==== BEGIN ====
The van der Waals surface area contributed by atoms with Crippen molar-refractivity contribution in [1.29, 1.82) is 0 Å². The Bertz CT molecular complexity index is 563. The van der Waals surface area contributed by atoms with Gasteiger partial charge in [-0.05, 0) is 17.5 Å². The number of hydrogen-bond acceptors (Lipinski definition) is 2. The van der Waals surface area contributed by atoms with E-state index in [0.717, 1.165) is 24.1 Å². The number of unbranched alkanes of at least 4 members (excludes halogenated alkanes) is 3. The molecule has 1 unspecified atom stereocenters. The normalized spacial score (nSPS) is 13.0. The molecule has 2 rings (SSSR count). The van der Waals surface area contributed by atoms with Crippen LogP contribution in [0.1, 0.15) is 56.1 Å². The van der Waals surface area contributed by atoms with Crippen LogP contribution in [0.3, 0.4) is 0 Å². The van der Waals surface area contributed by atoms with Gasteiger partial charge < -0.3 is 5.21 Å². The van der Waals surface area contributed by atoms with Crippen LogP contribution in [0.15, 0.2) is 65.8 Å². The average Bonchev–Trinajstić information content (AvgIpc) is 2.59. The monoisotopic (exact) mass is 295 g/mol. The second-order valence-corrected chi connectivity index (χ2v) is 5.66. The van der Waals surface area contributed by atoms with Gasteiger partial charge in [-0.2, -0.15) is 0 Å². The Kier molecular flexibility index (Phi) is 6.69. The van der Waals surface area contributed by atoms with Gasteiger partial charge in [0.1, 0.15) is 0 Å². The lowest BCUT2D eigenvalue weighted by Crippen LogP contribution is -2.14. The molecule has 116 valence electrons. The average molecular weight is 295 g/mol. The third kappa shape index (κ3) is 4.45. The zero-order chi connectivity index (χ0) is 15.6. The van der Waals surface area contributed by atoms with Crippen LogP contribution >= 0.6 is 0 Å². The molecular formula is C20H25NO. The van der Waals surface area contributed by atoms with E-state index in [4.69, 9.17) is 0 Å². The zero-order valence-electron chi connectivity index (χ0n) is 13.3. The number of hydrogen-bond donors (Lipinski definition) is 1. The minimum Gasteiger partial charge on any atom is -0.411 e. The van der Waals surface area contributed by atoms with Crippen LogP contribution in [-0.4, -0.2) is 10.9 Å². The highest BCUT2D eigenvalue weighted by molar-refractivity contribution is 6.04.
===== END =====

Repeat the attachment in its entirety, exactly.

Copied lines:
The van der Waals surface area contributed by atoms with Crippen molar-refractivity contribution in [1.29, 1.82) is 0 Å². The Bertz CT molecular complexity index is 563. The van der Waals surface area contributed by atoms with Gasteiger partial charge in [-0.05, 0) is 17.5 Å². The number of hydrogen-bond acceptors (Lipinski definition) is 2. The van der Waals surface area contributed by atoms with E-state index in [0.717, 1.165) is 24.1 Å². The number of unbranched alkanes of at least 4 members (excludes halogenated alkanes) is 3. The molecule has 1 unspecified atom stereocenters. The normalized spacial score (nSPS) is 13.0. The molecule has 2 rings (SSSR count). The van der Waals surface area contributed by atoms with Crippen LogP contribution in [0.1, 0.15) is 56.1 Å². The van der Waals surface area contributed by atoms with Crippen LogP contribution in [0.3, 0.4) is 0 Å². The van der Waals surface area contributed by atoms with Gasteiger partial charge < -0.3 is 5.21 Å². The van der Waals surface area contributed by atoms with Crippen LogP contribution in [0.15, 0.2) is 65.8 Å². The average Bonchev–Trinajstić information content (AvgIpc) is 2.59. The monoisotopic (exact) mass is 295 g/mol. The second-order valence-corrected chi connectivity index (χ2v) is 5.66. The van der Waals surface area contributed by atoms with Gasteiger partial charge in [-0.2, -0.15) is 0 Å². The Kier molecular flexibility index (Phi) is 6.69. The van der Waals surface area contributed by atoms with Gasteiger partial charge in [0.1, 0.15) is 0 Å². The lowest BCUT2D eigenvalue weighted by Crippen LogP contribution is -2.14. The molecule has 116 valence electrons. The average molecular weight is 295 g/mol. The third kappa shape index (κ3) is 4.45. The zero-order chi connectivity index (χ0) is 15.6. The van der Waals surface area contributed by atoms with Crippen LogP contribution >= 0.6 is 0 Å². The molecular formula is C20H25NO. The van der Waals surface area contributed by atoms with E-state index in [4.69, 9.17) is 0 Å². The zero-order valence-electron chi connectivity index (χ0n) is 13.3. The number of hydrogen-bond donors (Lipinski definition) is 1. The minimum Gasteiger partial charge on any atom is -0.411 e. The van der Waals surface area contributed by atoms with Crippen LogP contribution in [-0.4, -0.2) is 10.9 Å². The highest BCUT2D eigenvalue weighted by molar-refractivity contribution is 6.04.